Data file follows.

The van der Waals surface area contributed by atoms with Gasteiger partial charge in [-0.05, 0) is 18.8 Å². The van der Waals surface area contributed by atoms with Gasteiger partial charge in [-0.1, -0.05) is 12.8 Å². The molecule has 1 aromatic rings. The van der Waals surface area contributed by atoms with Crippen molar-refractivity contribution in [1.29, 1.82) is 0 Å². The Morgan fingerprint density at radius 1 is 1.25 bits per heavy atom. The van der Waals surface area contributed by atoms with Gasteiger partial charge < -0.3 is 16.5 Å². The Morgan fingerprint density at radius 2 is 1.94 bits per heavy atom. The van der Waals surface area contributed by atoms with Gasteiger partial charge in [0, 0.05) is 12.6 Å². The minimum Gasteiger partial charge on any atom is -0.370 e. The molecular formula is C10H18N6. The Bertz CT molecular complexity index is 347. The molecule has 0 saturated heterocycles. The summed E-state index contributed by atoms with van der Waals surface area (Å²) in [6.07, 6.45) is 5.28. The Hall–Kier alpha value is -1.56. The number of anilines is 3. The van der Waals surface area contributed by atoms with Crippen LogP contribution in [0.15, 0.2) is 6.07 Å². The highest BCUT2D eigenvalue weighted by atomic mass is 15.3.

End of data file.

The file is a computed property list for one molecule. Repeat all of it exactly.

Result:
The van der Waals surface area contributed by atoms with Gasteiger partial charge in [-0.05, 0) is 18.8 Å². The van der Waals surface area contributed by atoms with Gasteiger partial charge in [-0.1, -0.05) is 12.8 Å². The molecule has 1 aromatic rings. The van der Waals surface area contributed by atoms with Crippen molar-refractivity contribution in [1.29, 1.82) is 0 Å². The Morgan fingerprint density at radius 1 is 1.25 bits per heavy atom. The van der Waals surface area contributed by atoms with Gasteiger partial charge < -0.3 is 16.5 Å². The Morgan fingerprint density at radius 2 is 1.94 bits per heavy atom. The van der Waals surface area contributed by atoms with Gasteiger partial charge in [0, 0.05) is 12.6 Å². The minimum Gasteiger partial charge on any atom is -0.370 e. The molecular formula is C10H18N6. The Bertz CT molecular complexity index is 347. The molecule has 0 saturated heterocycles. The summed E-state index contributed by atoms with van der Waals surface area (Å²) in [6.07, 6.45) is 5.28. The Hall–Kier alpha value is -1.56. The number of anilines is 3. The van der Waals surface area contributed by atoms with Crippen LogP contribution in [0.15, 0.2) is 6.07 Å². The highest BCUT2D eigenvalue weighted by atomic mass is 15.3.